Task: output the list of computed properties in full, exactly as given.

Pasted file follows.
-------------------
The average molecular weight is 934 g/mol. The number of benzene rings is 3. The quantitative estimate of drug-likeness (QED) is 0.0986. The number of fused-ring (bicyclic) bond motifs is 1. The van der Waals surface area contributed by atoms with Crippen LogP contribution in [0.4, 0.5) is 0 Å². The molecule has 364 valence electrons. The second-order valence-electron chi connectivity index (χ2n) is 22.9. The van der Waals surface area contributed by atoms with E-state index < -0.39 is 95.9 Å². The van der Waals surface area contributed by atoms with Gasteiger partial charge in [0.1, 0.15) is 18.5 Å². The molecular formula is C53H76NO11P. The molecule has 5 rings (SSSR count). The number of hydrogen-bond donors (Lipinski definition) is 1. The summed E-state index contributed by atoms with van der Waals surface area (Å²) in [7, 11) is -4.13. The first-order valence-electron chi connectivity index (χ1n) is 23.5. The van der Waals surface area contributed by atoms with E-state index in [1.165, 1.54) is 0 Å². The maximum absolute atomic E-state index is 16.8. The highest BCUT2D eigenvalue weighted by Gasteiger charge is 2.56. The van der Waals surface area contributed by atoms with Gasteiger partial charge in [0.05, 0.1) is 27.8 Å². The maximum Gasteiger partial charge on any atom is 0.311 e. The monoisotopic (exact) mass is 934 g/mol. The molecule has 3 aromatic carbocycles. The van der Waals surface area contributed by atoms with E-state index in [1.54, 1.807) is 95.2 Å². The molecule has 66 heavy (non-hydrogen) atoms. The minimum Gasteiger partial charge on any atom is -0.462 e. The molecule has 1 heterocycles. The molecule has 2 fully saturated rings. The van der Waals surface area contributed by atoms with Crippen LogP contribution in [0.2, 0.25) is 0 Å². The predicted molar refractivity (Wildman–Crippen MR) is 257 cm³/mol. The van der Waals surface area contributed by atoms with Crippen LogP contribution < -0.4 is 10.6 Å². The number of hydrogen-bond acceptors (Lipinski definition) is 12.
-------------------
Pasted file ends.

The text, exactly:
The average molecular weight is 934 g/mol. The number of benzene rings is 3. The quantitative estimate of drug-likeness (QED) is 0.0986. The number of fused-ring (bicyclic) bond motifs is 1. The van der Waals surface area contributed by atoms with Crippen LogP contribution in [0.4, 0.5) is 0 Å². The molecule has 364 valence electrons. The second-order valence-electron chi connectivity index (χ2n) is 22.9. The van der Waals surface area contributed by atoms with E-state index < -0.39 is 95.9 Å². The van der Waals surface area contributed by atoms with Gasteiger partial charge in [0.1, 0.15) is 18.5 Å². The molecular formula is C53H76NO11P. The molecule has 5 rings (SSSR count). The number of hydrogen-bond donors (Lipinski definition) is 1. The summed E-state index contributed by atoms with van der Waals surface area (Å²) in [7, 11) is -4.13. The first-order valence-electron chi connectivity index (χ1n) is 23.5. The van der Waals surface area contributed by atoms with E-state index in [1.165, 1.54) is 0 Å². The maximum absolute atomic E-state index is 16.8. The highest BCUT2D eigenvalue weighted by Gasteiger charge is 2.56. The van der Waals surface area contributed by atoms with Gasteiger partial charge in [0.05, 0.1) is 27.8 Å². The maximum Gasteiger partial charge on any atom is 0.311 e. The monoisotopic (exact) mass is 934 g/mol. The molecule has 3 aromatic carbocycles. The van der Waals surface area contributed by atoms with E-state index in [1.54, 1.807) is 95.2 Å². The molecule has 66 heavy (non-hydrogen) atoms. The minimum Gasteiger partial charge on any atom is -0.462 e. The molecule has 1 heterocycles. The molecule has 2 fully saturated rings. The van der Waals surface area contributed by atoms with Crippen LogP contribution in [0.2, 0.25) is 0 Å². The predicted molar refractivity (Wildman–Crippen MR) is 257 cm³/mol. The van der Waals surface area contributed by atoms with Crippen LogP contribution < -0.4 is 10.6 Å². The number of hydrogen-bond acceptors (Lipinski definition) is 12.